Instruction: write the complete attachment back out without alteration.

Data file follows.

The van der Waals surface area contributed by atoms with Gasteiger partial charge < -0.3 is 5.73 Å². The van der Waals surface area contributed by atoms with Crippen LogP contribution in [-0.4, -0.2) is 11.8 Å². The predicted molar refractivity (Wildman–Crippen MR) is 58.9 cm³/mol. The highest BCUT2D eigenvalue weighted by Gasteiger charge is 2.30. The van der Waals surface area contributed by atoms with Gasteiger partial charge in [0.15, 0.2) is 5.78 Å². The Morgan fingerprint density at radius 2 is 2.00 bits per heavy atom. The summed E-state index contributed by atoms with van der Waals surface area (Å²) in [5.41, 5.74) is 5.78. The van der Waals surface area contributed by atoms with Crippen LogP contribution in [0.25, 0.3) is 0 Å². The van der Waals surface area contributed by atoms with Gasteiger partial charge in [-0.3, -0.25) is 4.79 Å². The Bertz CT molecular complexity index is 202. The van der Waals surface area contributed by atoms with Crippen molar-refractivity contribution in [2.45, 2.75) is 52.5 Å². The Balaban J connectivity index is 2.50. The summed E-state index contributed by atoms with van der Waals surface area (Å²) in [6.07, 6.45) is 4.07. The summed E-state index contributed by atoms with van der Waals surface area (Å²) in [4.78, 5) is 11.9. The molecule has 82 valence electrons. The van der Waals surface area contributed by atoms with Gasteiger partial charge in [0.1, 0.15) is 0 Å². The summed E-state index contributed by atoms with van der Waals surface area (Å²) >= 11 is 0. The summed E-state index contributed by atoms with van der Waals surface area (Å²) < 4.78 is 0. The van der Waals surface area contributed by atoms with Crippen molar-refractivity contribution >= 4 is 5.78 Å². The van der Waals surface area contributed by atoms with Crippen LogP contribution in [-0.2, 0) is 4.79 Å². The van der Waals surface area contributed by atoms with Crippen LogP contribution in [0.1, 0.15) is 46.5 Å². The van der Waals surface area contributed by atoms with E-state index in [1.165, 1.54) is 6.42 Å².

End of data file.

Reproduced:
The van der Waals surface area contributed by atoms with Gasteiger partial charge < -0.3 is 5.73 Å². The van der Waals surface area contributed by atoms with Crippen LogP contribution in [-0.4, -0.2) is 11.8 Å². The predicted molar refractivity (Wildman–Crippen MR) is 58.9 cm³/mol. The highest BCUT2D eigenvalue weighted by Gasteiger charge is 2.30. The van der Waals surface area contributed by atoms with Gasteiger partial charge in [0.15, 0.2) is 5.78 Å². The Morgan fingerprint density at radius 2 is 2.00 bits per heavy atom. The summed E-state index contributed by atoms with van der Waals surface area (Å²) in [5.41, 5.74) is 5.78. The van der Waals surface area contributed by atoms with Crippen LogP contribution in [0.25, 0.3) is 0 Å². The van der Waals surface area contributed by atoms with Gasteiger partial charge in [-0.3, -0.25) is 4.79 Å². The Bertz CT molecular complexity index is 202. The van der Waals surface area contributed by atoms with Crippen molar-refractivity contribution in [2.45, 2.75) is 52.5 Å². The Balaban J connectivity index is 2.50. The summed E-state index contributed by atoms with van der Waals surface area (Å²) in [6.07, 6.45) is 4.07. The summed E-state index contributed by atoms with van der Waals surface area (Å²) in [4.78, 5) is 11.9. The molecule has 82 valence electrons. The van der Waals surface area contributed by atoms with Gasteiger partial charge in [0.1, 0.15) is 0 Å². The summed E-state index contributed by atoms with van der Waals surface area (Å²) >= 11 is 0. The summed E-state index contributed by atoms with van der Waals surface area (Å²) < 4.78 is 0. The van der Waals surface area contributed by atoms with Crippen molar-refractivity contribution >= 4 is 5.78 Å². The van der Waals surface area contributed by atoms with Crippen LogP contribution in [-0.2, 0) is 4.79 Å². The van der Waals surface area contributed by atoms with Crippen LogP contribution in [0.1, 0.15) is 46.5 Å². The van der Waals surface area contributed by atoms with E-state index in [1.165, 1.54) is 6.42 Å².